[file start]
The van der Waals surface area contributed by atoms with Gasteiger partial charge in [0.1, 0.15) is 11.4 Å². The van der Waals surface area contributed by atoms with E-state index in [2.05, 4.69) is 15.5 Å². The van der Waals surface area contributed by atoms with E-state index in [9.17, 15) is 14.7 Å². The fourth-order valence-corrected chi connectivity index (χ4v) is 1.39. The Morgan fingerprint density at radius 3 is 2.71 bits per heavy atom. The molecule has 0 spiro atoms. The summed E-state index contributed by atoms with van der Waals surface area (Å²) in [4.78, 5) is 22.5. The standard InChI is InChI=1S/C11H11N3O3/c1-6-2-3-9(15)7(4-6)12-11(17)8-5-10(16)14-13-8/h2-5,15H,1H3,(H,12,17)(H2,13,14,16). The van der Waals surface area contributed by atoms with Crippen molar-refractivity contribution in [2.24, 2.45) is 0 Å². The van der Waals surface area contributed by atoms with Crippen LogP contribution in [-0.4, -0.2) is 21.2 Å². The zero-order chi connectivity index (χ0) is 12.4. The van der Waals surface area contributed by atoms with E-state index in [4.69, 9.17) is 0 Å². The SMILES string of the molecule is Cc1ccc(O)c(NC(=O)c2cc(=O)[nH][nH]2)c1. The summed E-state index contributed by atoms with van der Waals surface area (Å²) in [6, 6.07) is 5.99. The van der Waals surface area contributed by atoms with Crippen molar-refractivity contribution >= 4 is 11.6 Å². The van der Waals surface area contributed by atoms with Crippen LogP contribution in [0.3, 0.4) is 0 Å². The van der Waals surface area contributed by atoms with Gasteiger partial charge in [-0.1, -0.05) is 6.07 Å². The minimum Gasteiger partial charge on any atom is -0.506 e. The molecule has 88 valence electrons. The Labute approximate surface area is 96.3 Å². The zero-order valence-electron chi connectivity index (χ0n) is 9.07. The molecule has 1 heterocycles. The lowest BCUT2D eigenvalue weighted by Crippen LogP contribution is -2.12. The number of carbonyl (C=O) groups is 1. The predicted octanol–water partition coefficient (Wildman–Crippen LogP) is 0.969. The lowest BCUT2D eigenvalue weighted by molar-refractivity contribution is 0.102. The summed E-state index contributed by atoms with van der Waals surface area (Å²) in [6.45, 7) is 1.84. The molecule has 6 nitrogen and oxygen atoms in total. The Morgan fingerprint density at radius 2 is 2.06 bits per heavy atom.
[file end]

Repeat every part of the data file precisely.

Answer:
The van der Waals surface area contributed by atoms with Gasteiger partial charge in [0.1, 0.15) is 11.4 Å². The van der Waals surface area contributed by atoms with E-state index in [2.05, 4.69) is 15.5 Å². The van der Waals surface area contributed by atoms with E-state index in [9.17, 15) is 14.7 Å². The fourth-order valence-corrected chi connectivity index (χ4v) is 1.39. The Morgan fingerprint density at radius 3 is 2.71 bits per heavy atom. The molecule has 0 spiro atoms. The summed E-state index contributed by atoms with van der Waals surface area (Å²) in [4.78, 5) is 22.5. The standard InChI is InChI=1S/C11H11N3O3/c1-6-2-3-9(15)7(4-6)12-11(17)8-5-10(16)14-13-8/h2-5,15H,1H3,(H,12,17)(H2,13,14,16). The van der Waals surface area contributed by atoms with Crippen molar-refractivity contribution in [2.24, 2.45) is 0 Å². The van der Waals surface area contributed by atoms with Crippen LogP contribution in [-0.4, -0.2) is 21.2 Å². The zero-order chi connectivity index (χ0) is 12.4. The van der Waals surface area contributed by atoms with E-state index in [4.69, 9.17) is 0 Å². The SMILES string of the molecule is Cc1ccc(O)c(NC(=O)c2cc(=O)[nH][nH]2)c1. The summed E-state index contributed by atoms with van der Waals surface area (Å²) in [6, 6.07) is 5.99. The van der Waals surface area contributed by atoms with Crippen molar-refractivity contribution >= 4 is 11.6 Å². The van der Waals surface area contributed by atoms with Crippen LogP contribution in [0.3, 0.4) is 0 Å². The van der Waals surface area contributed by atoms with Gasteiger partial charge in [-0.1, -0.05) is 6.07 Å². The minimum Gasteiger partial charge on any atom is -0.506 e. The molecule has 88 valence electrons. The Labute approximate surface area is 96.3 Å². The zero-order valence-electron chi connectivity index (χ0n) is 9.07. The molecule has 1 heterocycles. The lowest BCUT2D eigenvalue weighted by Crippen LogP contribution is -2.12. The number of carbonyl (C=O) groups is 1. The predicted octanol–water partition coefficient (Wildman–Crippen LogP) is 0.969. The lowest BCUT2D eigenvalue weighted by molar-refractivity contribution is 0.102. The summed E-state index contributed by atoms with van der Waals surface area (Å²) in [6.45, 7) is 1.84. The molecule has 6 nitrogen and oxygen atoms in total. The Morgan fingerprint density at radius 2 is 2.06 bits per heavy atom.